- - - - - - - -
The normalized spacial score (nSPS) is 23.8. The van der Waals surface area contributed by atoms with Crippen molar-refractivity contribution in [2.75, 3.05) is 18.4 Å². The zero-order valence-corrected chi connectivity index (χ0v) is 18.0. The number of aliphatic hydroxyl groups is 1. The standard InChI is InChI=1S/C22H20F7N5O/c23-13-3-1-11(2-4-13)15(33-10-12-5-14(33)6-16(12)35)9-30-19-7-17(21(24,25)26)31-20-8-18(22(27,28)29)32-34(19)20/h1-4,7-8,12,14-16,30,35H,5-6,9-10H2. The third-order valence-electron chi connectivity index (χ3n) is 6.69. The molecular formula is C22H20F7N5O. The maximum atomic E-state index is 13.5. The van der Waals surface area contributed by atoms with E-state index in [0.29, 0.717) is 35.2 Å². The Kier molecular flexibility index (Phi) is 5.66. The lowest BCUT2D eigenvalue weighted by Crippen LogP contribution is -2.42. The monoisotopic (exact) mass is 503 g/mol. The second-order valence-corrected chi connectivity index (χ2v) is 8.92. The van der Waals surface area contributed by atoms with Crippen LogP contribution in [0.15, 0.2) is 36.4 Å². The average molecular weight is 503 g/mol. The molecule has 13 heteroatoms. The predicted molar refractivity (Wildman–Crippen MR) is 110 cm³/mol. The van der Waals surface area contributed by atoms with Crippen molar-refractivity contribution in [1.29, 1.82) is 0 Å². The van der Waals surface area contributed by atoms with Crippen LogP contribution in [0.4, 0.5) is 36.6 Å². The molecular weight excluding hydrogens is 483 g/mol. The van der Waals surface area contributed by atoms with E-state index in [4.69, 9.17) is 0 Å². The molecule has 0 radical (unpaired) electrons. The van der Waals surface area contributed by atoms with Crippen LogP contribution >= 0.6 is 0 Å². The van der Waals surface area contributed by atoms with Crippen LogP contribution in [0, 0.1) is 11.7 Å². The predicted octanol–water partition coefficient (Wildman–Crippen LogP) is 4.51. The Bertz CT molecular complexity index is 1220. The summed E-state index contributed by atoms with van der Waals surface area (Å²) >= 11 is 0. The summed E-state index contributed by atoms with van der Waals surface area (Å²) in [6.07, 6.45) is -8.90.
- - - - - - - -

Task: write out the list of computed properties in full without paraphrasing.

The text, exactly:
The normalized spacial score (nSPS) is 23.8. The van der Waals surface area contributed by atoms with Crippen molar-refractivity contribution in [2.75, 3.05) is 18.4 Å². The zero-order valence-corrected chi connectivity index (χ0v) is 18.0. The number of aliphatic hydroxyl groups is 1. The standard InChI is InChI=1S/C22H20F7N5O/c23-13-3-1-11(2-4-13)15(33-10-12-5-14(33)6-16(12)35)9-30-19-7-17(21(24,25)26)31-20-8-18(22(27,28)29)32-34(19)20/h1-4,7-8,12,14-16,30,35H,5-6,9-10H2. The third-order valence-electron chi connectivity index (χ3n) is 6.69. The molecular formula is C22H20F7N5O. The maximum atomic E-state index is 13.5. The van der Waals surface area contributed by atoms with E-state index in [0.29, 0.717) is 35.2 Å². The Kier molecular flexibility index (Phi) is 5.66. The lowest BCUT2D eigenvalue weighted by Crippen LogP contribution is -2.42. The monoisotopic (exact) mass is 503 g/mol. The second-order valence-corrected chi connectivity index (χ2v) is 8.92. The van der Waals surface area contributed by atoms with Crippen LogP contribution in [0.15, 0.2) is 36.4 Å². The average molecular weight is 503 g/mol. The molecule has 13 heteroatoms. The predicted molar refractivity (Wildman–Crippen MR) is 110 cm³/mol. The van der Waals surface area contributed by atoms with Crippen molar-refractivity contribution in [1.29, 1.82) is 0 Å². The van der Waals surface area contributed by atoms with Crippen LogP contribution in [0.4, 0.5) is 36.6 Å². The molecular weight excluding hydrogens is 483 g/mol. The van der Waals surface area contributed by atoms with E-state index in [4.69, 9.17) is 0 Å². The molecule has 0 radical (unpaired) electrons. The van der Waals surface area contributed by atoms with Crippen LogP contribution >= 0.6 is 0 Å². The van der Waals surface area contributed by atoms with Crippen LogP contribution in [0, 0.1) is 11.7 Å². The predicted octanol–water partition coefficient (Wildman–Crippen LogP) is 4.51. The Bertz CT molecular complexity index is 1220. The summed E-state index contributed by atoms with van der Waals surface area (Å²) >= 11 is 0. The summed E-state index contributed by atoms with van der Waals surface area (Å²) in [6.07, 6.45) is -8.90.